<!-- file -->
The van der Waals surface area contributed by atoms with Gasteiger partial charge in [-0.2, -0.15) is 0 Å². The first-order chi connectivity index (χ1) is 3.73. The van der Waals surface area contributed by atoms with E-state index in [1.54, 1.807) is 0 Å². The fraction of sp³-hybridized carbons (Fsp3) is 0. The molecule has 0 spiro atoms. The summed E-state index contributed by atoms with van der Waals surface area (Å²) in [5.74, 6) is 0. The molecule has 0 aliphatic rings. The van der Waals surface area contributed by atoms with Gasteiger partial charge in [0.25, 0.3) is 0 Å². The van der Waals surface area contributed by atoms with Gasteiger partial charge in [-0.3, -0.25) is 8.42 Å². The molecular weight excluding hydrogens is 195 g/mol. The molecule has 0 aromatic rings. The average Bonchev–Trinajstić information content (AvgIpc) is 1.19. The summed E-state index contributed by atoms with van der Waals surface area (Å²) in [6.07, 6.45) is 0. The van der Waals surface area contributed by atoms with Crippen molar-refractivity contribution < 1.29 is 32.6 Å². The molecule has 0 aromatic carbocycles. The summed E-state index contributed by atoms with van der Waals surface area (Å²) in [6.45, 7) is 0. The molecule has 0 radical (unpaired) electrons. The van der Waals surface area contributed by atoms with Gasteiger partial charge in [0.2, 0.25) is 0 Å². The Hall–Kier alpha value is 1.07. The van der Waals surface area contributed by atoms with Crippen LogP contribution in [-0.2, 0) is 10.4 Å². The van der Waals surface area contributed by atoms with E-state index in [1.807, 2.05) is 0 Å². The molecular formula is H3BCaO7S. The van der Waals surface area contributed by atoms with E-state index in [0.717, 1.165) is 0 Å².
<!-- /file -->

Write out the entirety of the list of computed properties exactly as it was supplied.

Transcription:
The van der Waals surface area contributed by atoms with Gasteiger partial charge in [-0.2, -0.15) is 0 Å². The first-order chi connectivity index (χ1) is 3.73. The van der Waals surface area contributed by atoms with E-state index in [1.54, 1.807) is 0 Å². The fraction of sp³-hybridized carbons (Fsp3) is 0. The molecule has 0 spiro atoms. The summed E-state index contributed by atoms with van der Waals surface area (Å²) in [5.74, 6) is 0. The molecule has 0 aliphatic rings. The van der Waals surface area contributed by atoms with Gasteiger partial charge in [0.25, 0.3) is 0 Å². The van der Waals surface area contributed by atoms with Gasteiger partial charge in [-0.3, -0.25) is 8.42 Å². The molecular weight excluding hydrogens is 195 g/mol. The molecule has 0 aromatic rings. The average Bonchev–Trinajstić information content (AvgIpc) is 1.19. The summed E-state index contributed by atoms with van der Waals surface area (Å²) in [6.07, 6.45) is 0. The van der Waals surface area contributed by atoms with Crippen molar-refractivity contribution < 1.29 is 32.6 Å². The molecule has 0 aromatic carbocycles. The summed E-state index contributed by atoms with van der Waals surface area (Å²) in [6.45, 7) is 0. The molecule has 0 radical (unpaired) electrons. The van der Waals surface area contributed by atoms with Gasteiger partial charge in [0.2, 0.25) is 0 Å². The Hall–Kier alpha value is 1.07. The van der Waals surface area contributed by atoms with Crippen LogP contribution in [-0.2, 0) is 10.4 Å². The van der Waals surface area contributed by atoms with E-state index in [1.807, 2.05) is 0 Å². The molecular formula is H3BCaO7S. The van der Waals surface area contributed by atoms with E-state index in [0.717, 1.165) is 0 Å².